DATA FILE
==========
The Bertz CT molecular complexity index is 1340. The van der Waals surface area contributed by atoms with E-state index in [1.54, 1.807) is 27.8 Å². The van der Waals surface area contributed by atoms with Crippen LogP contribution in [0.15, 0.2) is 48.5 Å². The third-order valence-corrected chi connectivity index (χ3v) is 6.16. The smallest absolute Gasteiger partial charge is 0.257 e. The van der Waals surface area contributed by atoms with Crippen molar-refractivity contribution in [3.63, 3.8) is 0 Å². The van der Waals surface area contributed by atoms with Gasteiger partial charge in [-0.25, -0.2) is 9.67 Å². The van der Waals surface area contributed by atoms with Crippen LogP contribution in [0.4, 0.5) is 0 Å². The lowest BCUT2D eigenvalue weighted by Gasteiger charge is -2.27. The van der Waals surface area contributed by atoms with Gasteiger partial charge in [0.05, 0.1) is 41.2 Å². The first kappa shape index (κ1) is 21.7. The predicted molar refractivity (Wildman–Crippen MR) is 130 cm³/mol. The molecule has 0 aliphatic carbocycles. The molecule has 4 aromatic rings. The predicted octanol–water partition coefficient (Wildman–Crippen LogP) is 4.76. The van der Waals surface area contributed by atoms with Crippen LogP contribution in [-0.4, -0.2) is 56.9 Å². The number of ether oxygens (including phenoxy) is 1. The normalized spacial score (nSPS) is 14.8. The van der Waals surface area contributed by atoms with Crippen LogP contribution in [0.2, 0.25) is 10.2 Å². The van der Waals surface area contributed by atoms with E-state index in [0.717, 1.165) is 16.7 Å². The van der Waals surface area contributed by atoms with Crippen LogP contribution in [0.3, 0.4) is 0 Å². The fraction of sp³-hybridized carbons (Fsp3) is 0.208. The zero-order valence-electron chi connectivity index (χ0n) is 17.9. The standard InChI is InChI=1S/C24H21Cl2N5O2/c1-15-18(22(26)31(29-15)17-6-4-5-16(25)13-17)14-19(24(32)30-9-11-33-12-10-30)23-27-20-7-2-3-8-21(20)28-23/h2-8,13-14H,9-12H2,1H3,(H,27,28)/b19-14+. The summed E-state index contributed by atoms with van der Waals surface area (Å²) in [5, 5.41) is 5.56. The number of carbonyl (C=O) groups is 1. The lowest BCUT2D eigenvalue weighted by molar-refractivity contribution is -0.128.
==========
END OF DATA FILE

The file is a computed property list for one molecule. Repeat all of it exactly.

The Bertz CT molecular complexity index is 1340. The van der Waals surface area contributed by atoms with E-state index in [1.54, 1.807) is 27.8 Å². The van der Waals surface area contributed by atoms with Crippen LogP contribution in [0.15, 0.2) is 48.5 Å². The third-order valence-corrected chi connectivity index (χ3v) is 6.16. The smallest absolute Gasteiger partial charge is 0.257 e. The van der Waals surface area contributed by atoms with Crippen molar-refractivity contribution in [3.63, 3.8) is 0 Å². The van der Waals surface area contributed by atoms with Gasteiger partial charge in [-0.25, -0.2) is 9.67 Å². The van der Waals surface area contributed by atoms with Crippen LogP contribution in [0.4, 0.5) is 0 Å². The lowest BCUT2D eigenvalue weighted by Gasteiger charge is -2.27. The van der Waals surface area contributed by atoms with Gasteiger partial charge in [0.05, 0.1) is 41.2 Å². The first kappa shape index (κ1) is 21.7. The predicted molar refractivity (Wildman–Crippen MR) is 130 cm³/mol. The molecule has 0 aliphatic carbocycles. The molecule has 4 aromatic rings. The predicted octanol–water partition coefficient (Wildman–Crippen LogP) is 4.76. The van der Waals surface area contributed by atoms with Crippen LogP contribution in [-0.4, -0.2) is 56.9 Å². The number of ether oxygens (including phenoxy) is 1. The normalized spacial score (nSPS) is 14.8. The van der Waals surface area contributed by atoms with Crippen LogP contribution in [0.2, 0.25) is 10.2 Å². The van der Waals surface area contributed by atoms with E-state index in [0.717, 1.165) is 16.7 Å². The van der Waals surface area contributed by atoms with Crippen LogP contribution in [0.3, 0.4) is 0 Å². The fraction of sp³-hybridized carbons (Fsp3) is 0.208. The zero-order valence-electron chi connectivity index (χ0n) is 17.9. The standard InChI is InChI=1S/C24H21Cl2N5O2/c1-15-18(22(26)31(29-15)17-6-4-5-16(25)13-17)14-19(24(32)30-9-11-33-12-10-30)23-27-20-7-2-3-8-21(20)28-23/h2-8,13-14H,9-12H2,1H3,(H,27,28)/b19-14+. The summed E-state index contributed by atoms with van der Waals surface area (Å²) in [5, 5.41) is 5.56. The number of carbonyl (C=O) groups is 1. The lowest BCUT2D eigenvalue weighted by molar-refractivity contribution is -0.128.